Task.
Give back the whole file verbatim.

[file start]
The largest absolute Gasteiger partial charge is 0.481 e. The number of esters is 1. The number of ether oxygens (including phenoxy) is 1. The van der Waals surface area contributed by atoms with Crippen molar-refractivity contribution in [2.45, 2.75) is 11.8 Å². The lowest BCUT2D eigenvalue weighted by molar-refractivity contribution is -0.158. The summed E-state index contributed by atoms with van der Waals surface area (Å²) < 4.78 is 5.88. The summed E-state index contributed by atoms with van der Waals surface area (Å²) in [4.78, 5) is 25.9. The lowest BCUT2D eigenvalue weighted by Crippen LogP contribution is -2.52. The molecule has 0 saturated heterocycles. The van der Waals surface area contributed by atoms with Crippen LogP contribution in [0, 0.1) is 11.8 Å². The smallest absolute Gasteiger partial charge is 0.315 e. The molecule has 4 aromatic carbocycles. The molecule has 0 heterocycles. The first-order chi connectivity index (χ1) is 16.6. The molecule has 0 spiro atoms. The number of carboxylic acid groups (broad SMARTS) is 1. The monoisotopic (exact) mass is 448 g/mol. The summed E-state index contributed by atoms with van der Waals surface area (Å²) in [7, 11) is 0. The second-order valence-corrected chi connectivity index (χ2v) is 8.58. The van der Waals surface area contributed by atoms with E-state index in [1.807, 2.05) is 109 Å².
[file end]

The largest absolute Gasteiger partial charge is 0.481 e. The number of esters is 1. The number of ether oxygens (including phenoxy) is 1. The van der Waals surface area contributed by atoms with Crippen molar-refractivity contribution in [2.45, 2.75) is 11.8 Å². The lowest BCUT2D eigenvalue weighted by molar-refractivity contribution is -0.158. The summed E-state index contributed by atoms with van der Waals surface area (Å²) < 4.78 is 5.88. The summed E-state index contributed by atoms with van der Waals surface area (Å²) in [4.78, 5) is 25.9. The lowest BCUT2D eigenvalue weighted by Crippen LogP contribution is -2.52. The molecule has 0 saturated heterocycles. The van der Waals surface area contributed by atoms with Crippen LogP contribution in [0, 0.1) is 11.8 Å². The smallest absolute Gasteiger partial charge is 0.315 e. The molecule has 4 aromatic carbocycles. The molecule has 0 heterocycles. The first-order chi connectivity index (χ1) is 16.6. The molecule has 0 spiro atoms. The number of carboxylic acid groups (broad SMARTS) is 1. The monoisotopic (exact) mass is 448 g/mol. The summed E-state index contributed by atoms with van der Waals surface area (Å²) in [7, 11) is 0. The second-order valence-corrected chi connectivity index (χ2v) is 8.58. The van der Waals surface area contributed by atoms with E-state index in [1.807, 2.05) is 109 Å².